UTC 17:47

AirNav RadarBox Featured ADS-B Station June 2021 - Matthew McCutcheon

The Image Above: Matthew taking a selfie with his RadarBox setup. 

AirNav RadarBox's Featured ADS-B Station for June 2021 goes to Matthew McCutcheon (Station Number EXTRIPI001525) based in South Charleston, United States.

His equipment to provide ADS-B data is the following:

  • FlightAware Antenna
  • Uptronics Filtered Preamp
  • RadarBox 1090mhz Filter
  • Receiver hooked up to a Raspberry Pi 3 B+.

We got to sit down with Matthew where we discussed his setup as well as RadarBox itself.

RadarBox: Who are you, and how long have you been a feeder for RadarBox?

Matthew: My name is Matthew McCutcheon, I am 36 years old, and I have been a RadarBox feeder for a couple of years now.

The Image Above: Matthew's equipment is connected to his basement. 

Although I had been feeding for a while, my range wasn’t very great until I got serious and installed an outdoor antenna in September of 2020.

My father helped greatly as well as he has quite a bit of knowledge in the radio realm. 

RadarBox: What advice do you have for other feeders regarding setup or mounting?

Matthew: I think my best advice would be to make sure you use the best cable possible from the antenna to the receiver and since ADS-B is a line of sight, get the antenna up as high as possible.  

If you have a lot of high terrain in your area, height is your best friend. My setup is somewhat terrain limited towards the southwest but I’m unable to get my antenna much higher.

The Image Above: Matthew's antenna to receive aircraft is on a tower.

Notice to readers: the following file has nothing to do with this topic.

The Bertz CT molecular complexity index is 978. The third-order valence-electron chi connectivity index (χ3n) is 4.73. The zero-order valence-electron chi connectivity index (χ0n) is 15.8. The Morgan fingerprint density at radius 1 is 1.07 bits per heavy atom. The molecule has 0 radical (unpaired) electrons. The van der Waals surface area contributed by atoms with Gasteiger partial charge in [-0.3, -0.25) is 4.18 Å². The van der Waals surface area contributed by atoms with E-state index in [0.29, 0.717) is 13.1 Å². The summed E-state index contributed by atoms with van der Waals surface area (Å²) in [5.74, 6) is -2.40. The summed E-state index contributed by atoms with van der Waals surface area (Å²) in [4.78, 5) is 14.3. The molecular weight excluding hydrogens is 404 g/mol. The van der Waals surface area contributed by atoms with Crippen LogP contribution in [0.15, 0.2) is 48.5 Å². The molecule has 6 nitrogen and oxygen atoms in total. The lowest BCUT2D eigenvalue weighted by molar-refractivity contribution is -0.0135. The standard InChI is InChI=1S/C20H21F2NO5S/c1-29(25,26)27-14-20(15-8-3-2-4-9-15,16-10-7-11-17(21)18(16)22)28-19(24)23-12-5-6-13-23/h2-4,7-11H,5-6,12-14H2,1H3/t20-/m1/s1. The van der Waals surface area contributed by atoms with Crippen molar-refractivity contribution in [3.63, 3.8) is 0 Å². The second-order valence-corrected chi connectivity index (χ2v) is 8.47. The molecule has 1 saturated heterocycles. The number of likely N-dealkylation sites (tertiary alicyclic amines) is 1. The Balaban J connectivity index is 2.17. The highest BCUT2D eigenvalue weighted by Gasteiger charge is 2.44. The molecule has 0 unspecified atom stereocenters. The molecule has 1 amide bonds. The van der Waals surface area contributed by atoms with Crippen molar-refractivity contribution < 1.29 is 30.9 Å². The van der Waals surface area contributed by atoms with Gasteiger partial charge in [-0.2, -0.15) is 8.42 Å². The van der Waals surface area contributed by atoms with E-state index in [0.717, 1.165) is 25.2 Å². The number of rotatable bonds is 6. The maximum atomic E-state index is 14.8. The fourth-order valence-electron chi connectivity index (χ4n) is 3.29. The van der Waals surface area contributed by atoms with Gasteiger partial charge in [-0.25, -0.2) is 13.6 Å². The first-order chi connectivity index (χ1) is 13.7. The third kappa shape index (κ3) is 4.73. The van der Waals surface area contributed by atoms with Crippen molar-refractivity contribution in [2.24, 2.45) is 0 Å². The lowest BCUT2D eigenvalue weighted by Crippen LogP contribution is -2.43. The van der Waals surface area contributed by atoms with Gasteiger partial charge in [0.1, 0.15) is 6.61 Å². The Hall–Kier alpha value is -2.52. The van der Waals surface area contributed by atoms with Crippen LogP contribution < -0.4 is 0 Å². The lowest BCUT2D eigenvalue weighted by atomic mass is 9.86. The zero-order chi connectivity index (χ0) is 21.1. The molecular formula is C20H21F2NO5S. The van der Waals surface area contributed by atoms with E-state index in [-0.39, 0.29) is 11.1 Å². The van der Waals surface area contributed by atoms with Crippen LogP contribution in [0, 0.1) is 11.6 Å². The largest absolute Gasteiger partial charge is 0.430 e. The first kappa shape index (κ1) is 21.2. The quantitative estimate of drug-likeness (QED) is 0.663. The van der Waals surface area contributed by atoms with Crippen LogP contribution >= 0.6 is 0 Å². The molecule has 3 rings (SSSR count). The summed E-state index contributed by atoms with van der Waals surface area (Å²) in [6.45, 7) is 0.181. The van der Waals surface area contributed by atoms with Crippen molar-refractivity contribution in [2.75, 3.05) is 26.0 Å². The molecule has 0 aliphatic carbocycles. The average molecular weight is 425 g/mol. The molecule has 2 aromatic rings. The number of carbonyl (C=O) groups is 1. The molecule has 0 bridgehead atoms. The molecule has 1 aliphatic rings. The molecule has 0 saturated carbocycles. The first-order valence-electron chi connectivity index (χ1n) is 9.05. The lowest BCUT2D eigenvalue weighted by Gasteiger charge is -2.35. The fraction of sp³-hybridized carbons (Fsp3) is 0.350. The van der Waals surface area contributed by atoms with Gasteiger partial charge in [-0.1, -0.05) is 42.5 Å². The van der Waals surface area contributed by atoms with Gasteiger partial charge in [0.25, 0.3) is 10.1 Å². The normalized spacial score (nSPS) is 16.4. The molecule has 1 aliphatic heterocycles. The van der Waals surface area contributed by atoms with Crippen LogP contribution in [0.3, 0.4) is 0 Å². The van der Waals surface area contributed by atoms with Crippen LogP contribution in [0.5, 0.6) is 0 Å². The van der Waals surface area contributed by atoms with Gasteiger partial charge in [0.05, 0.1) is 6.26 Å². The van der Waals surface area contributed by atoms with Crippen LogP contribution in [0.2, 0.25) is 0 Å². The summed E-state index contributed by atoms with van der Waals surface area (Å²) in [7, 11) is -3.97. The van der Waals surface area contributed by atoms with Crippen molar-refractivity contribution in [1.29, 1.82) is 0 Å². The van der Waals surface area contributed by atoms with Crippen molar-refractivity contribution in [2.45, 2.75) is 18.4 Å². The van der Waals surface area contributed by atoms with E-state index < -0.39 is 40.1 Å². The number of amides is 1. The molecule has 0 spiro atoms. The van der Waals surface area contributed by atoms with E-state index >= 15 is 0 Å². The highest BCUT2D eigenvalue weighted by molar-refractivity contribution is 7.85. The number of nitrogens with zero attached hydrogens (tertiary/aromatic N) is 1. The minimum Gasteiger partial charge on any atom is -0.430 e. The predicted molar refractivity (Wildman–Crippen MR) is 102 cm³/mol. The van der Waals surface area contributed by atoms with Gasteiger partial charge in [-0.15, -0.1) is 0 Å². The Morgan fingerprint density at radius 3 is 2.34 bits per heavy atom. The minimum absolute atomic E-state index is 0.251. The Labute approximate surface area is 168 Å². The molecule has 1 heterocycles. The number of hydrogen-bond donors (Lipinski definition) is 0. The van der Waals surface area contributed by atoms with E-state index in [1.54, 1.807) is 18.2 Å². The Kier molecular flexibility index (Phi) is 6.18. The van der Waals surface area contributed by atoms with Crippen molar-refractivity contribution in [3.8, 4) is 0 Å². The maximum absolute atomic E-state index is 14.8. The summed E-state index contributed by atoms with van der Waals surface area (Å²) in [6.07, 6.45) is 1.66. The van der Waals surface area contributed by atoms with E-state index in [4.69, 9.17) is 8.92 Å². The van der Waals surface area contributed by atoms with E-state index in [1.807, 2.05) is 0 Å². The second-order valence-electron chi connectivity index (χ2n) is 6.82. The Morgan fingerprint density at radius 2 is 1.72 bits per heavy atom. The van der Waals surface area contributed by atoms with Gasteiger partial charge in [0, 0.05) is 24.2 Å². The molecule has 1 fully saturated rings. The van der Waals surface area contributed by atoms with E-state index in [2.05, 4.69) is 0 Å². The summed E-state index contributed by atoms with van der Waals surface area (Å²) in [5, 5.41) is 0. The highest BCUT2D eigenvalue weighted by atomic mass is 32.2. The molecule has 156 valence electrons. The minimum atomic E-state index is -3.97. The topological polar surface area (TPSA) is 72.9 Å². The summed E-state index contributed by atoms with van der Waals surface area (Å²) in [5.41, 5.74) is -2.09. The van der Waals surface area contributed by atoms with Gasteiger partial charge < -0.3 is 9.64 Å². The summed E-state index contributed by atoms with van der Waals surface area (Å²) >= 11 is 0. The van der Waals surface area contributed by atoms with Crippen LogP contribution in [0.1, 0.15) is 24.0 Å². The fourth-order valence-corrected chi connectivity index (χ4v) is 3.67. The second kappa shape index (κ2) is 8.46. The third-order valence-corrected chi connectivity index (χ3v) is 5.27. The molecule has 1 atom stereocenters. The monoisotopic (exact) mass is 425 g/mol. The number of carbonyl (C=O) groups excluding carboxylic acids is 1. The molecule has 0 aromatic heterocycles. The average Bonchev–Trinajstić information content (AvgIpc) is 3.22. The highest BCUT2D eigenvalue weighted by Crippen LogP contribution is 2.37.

It’s also important to protect connections against the weather and UV rays as well for longevity. Make sure your connections are nice and tight.

Try to keep your equipment cool and ensure it’s solidly mounted. Even if you cannot have an outdoor antenna and a 250nm range, every feeder’s data matters and contributes.

A stable internet and power connection are also important. My receiver is POE powered and plugged into a UPS and the house is on a standby generator so power outages aren’t an issue.

When not home I can remotely log into the Raspberry Pi if any problems were to arise but it has been incredibly stable thus far. 

RadarBox: How did you find out about us?

The Image Above: Matthew's radar display from his station EXTRIPI001525.

Matthew: I discovered RadarBox after being curious about a low flying airliner one day and wondering who they were and where they were going.

After a quick Google search for flight tracking, I found RadarBox and then discovered ADS-B feeding and that I could be a part of it for a fairly low cost and learn some things along the way. 

RadarBox: What is the best thing about having a RadarBox station?

Matthew: The best thing about having a RadarBox station is that I get to contribute to the flight tracking community and be a part of something that can help others.  

The Image Above: Matthew's performance graphs from his ADS-B station. 

I have also learned so much about the Raspberry Pi and radio that I probably wouldn’t have otherwise had the chance to experience.

RadarBox: What is the most unique movement you have seen from your station?

Matthew: I don’t think I have noticed one particular unique movement other than the increase in traffic as the pandemic restrictions have relaxed but I enjoy looking at the map and seeing aircraft lined up on the arrival (STAR) routes during busy times of the day.

I also enjoy seeing what “this” helicopter is or where “that” airplane is going.

Congratulations to Matthew for being the featured station for this month. If you are interested in being showcased on a blog post like this, be sure to email our Marketing Analyst James Field via email at [email protected]


You have been cleared to land at RadarBox's website. By continuing to use our services, you agree with our Privacy Policy.